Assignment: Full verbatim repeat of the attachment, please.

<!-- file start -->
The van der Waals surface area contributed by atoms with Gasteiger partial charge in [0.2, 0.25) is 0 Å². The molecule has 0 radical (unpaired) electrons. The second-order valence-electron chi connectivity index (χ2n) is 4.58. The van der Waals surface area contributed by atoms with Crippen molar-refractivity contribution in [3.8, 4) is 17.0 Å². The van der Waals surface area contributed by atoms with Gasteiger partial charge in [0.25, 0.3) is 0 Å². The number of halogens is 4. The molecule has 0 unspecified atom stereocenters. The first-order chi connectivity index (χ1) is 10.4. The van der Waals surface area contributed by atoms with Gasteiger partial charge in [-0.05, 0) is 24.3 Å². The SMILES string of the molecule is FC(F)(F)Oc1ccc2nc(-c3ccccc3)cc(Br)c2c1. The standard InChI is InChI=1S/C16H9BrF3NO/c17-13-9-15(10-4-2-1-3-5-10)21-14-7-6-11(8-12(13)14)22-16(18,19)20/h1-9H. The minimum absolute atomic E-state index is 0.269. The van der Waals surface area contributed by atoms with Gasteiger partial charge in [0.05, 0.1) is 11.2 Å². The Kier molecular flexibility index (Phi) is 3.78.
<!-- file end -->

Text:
The van der Waals surface area contributed by atoms with Gasteiger partial charge in [0.2, 0.25) is 0 Å². The molecule has 0 radical (unpaired) electrons. The second-order valence-electron chi connectivity index (χ2n) is 4.58. The van der Waals surface area contributed by atoms with Crippen molar-refractivity contribution in [3.8, 4) is 17.0 Å². The van der Waals surface area contributed by atoms with Gasteiger partial charge in [0.25, 0.3) is 0 Å². The number of halogens is 4. The molecule has 0 unspecified atom stereocenters. The first-order chi connectivity index (χ1) is 10.4. The van der Waals surface area contributed by atoms with Gasteiger partial charge in [-0.05, 0) is 24.3 Å². The SMILES string of the molecule is FC(F)(F)Oc1ccc2nc(-c3ccccc3)cc(Br)c2c1. The standard InChI is InChI=1S/C16H9BrF3NO/c17-13-9-15(10-4-2-1-3-5-10)21-14-7-6-11(8-12(13)14)22-16(18,19)20/h1-9H. The minimum absolute atomic E-state index is 0.269. The van der Waals surface area contributed by atoms with Gasteiger partial charge in [0.05, 0.1) is 11.2 Å². The Kier molecular flexibility index (Phi) is 3.78.